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August 31, 2010


Posted by Dana

In today's guest post Jean Reynolds Page, author of THE LAST SUMMER OF HER OTHER LIFE, THE SPACE BETWEEN BEFORE AND AFTER, A BLESSED EVENT, AND ACCIDENTAL HAPPINESS.  talks about the challenges of being a stepparent and the challenges she faced in writing one in her latest novel LEAVING BEFORE IT'S OVER.

Leaving-Before-It-s-Over-Page-Jean-Reynolds-9780061876929.jpgEven under the best of circumstances, becoming a stepparent cannot be easy. That thought ran through my mind on more than one occasion during the months I spent writing LEAVING BEFORE IT’S OVER. The notion of my character Rosalind filling the role of stepmother to seventeen-year-old Luke is not the most obvious issue in the book. As book groups I attend often point out to me, my books tend to have complicated relationships all around, and Luke’s apparent paternity versus his real paternity takes center stage most of the time. But Rosalind’s struggle always kept the writing process lively. 

The notion of dealing with this issue on a more in-depth level came when I was talking with book groups about ACCIDENTAL HAPPINESS several years ago. Discussions often came around to the way in which the main character Gina came to feel deep, motherly instincts toward Angel, the daughter of her husband’s ex-wife. This would spark broader discussions about the role of the stepparent and I found the complexity of emotion surrounding the topic to be both stimulating and moving.

Most people who find themselves parenting the children of a spouse, land in that position through a more conventional process than Rosalind. They marry someone with children who are part of the relationship from the beginning. Even then, I’m told the situation requires a tightrope negotiation of steps to establish a happy home.

So when wading into the muddied situation of Rosalind, Roy and Luke, I didn’t anticipate an easy writing experience. The surprise and the irony came with the realization that while Luke’s scenes came with minimal effort (a friend and early reader of the manuscript commented to me, “You must have been a teenage boy in a former life”), the most difficult by far were sections of the narrative from Rosalind’s point of view. Rosalind, the forty-something, happily married mother. I should have slipped into her skin without much trouble. But even in fiction, perhaps it is easier to put on a mask than to give up thoughts that might be closer to your own.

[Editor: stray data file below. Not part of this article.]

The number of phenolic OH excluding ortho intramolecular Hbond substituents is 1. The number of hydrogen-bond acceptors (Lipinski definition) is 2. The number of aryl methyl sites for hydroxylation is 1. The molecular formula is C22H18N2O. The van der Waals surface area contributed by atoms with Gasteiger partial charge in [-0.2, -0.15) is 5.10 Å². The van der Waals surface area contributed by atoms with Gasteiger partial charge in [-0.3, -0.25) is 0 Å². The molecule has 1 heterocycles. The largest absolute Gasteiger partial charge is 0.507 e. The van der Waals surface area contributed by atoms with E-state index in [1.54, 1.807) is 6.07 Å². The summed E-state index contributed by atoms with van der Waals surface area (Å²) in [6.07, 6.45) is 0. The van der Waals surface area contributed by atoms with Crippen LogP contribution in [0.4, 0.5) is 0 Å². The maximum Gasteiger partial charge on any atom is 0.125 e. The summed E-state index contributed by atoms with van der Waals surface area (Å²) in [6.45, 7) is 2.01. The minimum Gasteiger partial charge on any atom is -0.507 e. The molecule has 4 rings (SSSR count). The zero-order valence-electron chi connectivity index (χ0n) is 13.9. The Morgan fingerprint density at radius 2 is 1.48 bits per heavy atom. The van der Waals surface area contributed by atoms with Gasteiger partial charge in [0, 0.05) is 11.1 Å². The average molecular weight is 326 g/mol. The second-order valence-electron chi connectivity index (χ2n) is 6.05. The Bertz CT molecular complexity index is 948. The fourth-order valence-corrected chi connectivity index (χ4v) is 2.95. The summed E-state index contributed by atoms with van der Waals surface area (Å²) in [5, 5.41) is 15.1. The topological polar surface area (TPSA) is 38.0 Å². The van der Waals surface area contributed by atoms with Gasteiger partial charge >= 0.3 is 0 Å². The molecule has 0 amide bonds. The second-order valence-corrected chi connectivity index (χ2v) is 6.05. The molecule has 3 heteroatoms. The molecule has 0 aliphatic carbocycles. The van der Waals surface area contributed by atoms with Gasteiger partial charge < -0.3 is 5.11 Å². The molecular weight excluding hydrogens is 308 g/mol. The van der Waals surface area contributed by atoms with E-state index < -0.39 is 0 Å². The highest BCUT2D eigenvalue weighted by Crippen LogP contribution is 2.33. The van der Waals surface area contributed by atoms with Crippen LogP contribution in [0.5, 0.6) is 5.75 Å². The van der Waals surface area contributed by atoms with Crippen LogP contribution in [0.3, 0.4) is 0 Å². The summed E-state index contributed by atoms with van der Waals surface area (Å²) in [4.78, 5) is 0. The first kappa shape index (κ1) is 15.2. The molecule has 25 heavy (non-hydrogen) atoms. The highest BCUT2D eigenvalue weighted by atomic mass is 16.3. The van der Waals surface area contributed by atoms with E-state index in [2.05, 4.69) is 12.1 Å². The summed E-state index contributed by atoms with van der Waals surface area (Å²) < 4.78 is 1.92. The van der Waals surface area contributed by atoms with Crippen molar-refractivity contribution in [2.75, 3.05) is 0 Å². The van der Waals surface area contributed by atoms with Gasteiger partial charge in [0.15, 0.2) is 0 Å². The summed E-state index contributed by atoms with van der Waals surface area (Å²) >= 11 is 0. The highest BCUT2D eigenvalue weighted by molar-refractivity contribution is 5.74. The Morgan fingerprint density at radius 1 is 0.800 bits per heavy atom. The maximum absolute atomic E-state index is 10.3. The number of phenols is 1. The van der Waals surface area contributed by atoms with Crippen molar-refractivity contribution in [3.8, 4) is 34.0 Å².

The truth is, Rosalind’s dilemma made me uncomfortable. What would I do if asked to offer my home to a resentful boy who regarded me as a stepmother? Could I overcome my own feelings of resentment and find empathy for how lost the boy must feel? Even in a less dramatic scenario, could I be selfless enough to be a successful stepparent? I would like to think so, but the difficulty it took to get to Rosalind’s true voice tells me the issue would certainly be complicated for me.

I finished writing the novel with a new appreciation for my stepparent friends who live a version of the stories that I merely write about.  With this fresh on my mind, I ran into a friend who remarried when his daughter was in middle school. The story of his proposal underscored how rich the experience can be when things turn out right.

After long discussions with his daughter about a potential wedding, he bought a ring at Christmas. I forget the larger decoy present, but he bought one and tucked the small ring box inside. After his then girlfriend’s happy response to the first item, she found the ring box. Looking up, she was too stunned to speak and before my friend could say anything, his daughter piped in with, “He wants to know if you’ll marry us!”

While I try to resolve my books with realistic endings, I’m a sucker for happy ones.

-- Jean Reynolds Page, Author (